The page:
Funchal, oktober 12, Replica of vessel “Santa Maria” is passing the port of Funchal 2019 (Madeira, Portugal).
A carrack was a three- or four-masted ocean-going sailing ship that was developed in the 14th to 15th centuries in Europe (mainly Portugal). Evolved from the single-masted cog, the carrack was first used for European trade from the Mediterranean to the Baltic and quickly found use with the newly found wealth of the trans-Atlantic trade between Europe, Africa and then the Americas. In their most advanced forms, they were used by the Portuguese for trade between Europe and Asia starting in the late 15th century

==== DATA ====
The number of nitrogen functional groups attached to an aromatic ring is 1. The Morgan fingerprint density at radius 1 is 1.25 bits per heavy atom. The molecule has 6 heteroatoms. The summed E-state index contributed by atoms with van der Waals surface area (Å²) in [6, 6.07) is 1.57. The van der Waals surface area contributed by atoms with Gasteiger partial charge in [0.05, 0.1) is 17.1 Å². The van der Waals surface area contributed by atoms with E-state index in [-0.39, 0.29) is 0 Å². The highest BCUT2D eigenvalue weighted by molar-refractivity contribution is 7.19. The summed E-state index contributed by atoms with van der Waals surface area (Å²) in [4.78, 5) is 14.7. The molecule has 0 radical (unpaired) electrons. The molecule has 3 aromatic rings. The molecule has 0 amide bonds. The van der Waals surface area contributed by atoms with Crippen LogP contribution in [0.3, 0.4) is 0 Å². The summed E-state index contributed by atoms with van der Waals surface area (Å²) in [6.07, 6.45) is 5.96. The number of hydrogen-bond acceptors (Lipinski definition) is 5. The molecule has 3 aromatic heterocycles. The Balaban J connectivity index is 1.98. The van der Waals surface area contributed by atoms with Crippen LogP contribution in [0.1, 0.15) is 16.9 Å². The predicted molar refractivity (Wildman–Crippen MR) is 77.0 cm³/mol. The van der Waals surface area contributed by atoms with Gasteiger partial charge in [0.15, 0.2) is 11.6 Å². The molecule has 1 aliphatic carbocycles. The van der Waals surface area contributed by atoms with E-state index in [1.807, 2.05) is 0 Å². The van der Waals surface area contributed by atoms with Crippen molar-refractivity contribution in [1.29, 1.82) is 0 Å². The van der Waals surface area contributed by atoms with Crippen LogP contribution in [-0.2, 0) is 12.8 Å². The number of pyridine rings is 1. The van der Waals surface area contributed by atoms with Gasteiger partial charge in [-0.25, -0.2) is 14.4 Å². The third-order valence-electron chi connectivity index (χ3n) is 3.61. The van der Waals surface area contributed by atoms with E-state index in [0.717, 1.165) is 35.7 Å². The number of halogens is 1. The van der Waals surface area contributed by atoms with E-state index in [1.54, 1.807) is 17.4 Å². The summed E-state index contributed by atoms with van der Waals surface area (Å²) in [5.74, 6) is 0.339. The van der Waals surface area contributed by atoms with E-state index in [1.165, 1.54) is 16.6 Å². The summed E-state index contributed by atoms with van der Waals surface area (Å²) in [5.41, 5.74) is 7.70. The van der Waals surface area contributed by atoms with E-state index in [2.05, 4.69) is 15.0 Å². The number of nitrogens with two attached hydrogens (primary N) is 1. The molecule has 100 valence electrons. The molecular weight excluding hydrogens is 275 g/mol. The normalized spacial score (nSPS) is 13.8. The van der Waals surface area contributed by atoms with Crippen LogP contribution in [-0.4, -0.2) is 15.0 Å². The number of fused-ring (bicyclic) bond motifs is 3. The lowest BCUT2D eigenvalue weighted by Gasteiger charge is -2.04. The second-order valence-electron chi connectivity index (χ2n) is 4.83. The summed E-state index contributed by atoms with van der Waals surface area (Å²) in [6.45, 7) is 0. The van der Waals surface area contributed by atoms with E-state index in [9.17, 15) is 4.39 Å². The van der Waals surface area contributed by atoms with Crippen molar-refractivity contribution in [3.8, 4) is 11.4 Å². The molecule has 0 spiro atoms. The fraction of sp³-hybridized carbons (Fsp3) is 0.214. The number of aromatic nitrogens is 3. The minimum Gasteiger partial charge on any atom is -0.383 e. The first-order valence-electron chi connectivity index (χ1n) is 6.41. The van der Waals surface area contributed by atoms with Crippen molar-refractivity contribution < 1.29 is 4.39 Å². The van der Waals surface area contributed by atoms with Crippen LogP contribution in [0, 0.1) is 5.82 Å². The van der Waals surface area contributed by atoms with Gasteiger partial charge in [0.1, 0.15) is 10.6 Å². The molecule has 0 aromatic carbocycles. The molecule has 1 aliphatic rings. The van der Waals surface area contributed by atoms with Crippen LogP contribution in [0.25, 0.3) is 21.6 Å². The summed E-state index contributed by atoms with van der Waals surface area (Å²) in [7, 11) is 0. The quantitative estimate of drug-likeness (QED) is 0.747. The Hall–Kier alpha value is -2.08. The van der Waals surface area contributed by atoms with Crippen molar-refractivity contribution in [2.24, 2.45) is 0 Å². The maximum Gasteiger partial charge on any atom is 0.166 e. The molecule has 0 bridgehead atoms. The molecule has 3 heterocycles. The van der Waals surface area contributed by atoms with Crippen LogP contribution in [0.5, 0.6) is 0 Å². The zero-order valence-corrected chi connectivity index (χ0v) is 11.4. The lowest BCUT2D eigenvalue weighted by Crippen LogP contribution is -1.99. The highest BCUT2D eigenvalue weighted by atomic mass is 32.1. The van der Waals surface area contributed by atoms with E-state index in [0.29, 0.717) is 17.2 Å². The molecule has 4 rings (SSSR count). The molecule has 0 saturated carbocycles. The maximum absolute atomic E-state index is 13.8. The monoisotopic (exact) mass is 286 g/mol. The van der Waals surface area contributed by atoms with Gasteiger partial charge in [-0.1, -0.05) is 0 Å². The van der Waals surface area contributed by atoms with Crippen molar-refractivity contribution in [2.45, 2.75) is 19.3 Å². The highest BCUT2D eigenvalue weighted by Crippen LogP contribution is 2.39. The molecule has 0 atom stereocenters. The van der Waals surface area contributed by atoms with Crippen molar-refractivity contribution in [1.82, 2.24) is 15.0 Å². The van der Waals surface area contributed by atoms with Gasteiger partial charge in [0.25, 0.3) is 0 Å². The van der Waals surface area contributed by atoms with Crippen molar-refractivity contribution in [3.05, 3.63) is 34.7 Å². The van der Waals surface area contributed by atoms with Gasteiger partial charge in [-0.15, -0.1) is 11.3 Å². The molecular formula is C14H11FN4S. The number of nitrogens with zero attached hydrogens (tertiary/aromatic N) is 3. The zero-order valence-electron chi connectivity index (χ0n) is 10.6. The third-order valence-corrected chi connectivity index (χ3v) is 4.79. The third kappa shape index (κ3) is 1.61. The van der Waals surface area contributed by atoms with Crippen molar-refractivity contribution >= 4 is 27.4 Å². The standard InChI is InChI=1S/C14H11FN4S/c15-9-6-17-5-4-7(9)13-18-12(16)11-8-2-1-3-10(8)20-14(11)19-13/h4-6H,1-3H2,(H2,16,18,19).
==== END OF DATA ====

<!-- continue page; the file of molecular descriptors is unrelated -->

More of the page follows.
In 1492, Christopher Columbus sailed a small fleet of three small ships west from Spain across the Atlantic Ocean, hoping to find a shorter route to the riches of Asia. Before his voyages, Chinese and Indian luxuries for European markets were transported over the long and hazardous overland route through Arabia.
The three-masted vessel Santa Maria was the largest of Columbus’s expeditionary vessels and his flagship. Measuring around 70 feet in length, it carried a crew of 40 men. The Santa Maria and Columbus’s other fleet members the Niña and the Pinta were older ships used for coastal trading rather than vessels designed for ocean crossings. Nine weeks after the little fleet left Spain, land was sighted in the Caribbean on 12 October 1492, but exactly which island Columbus’s crew first spotted remains disputed. LINK Christopher Columbus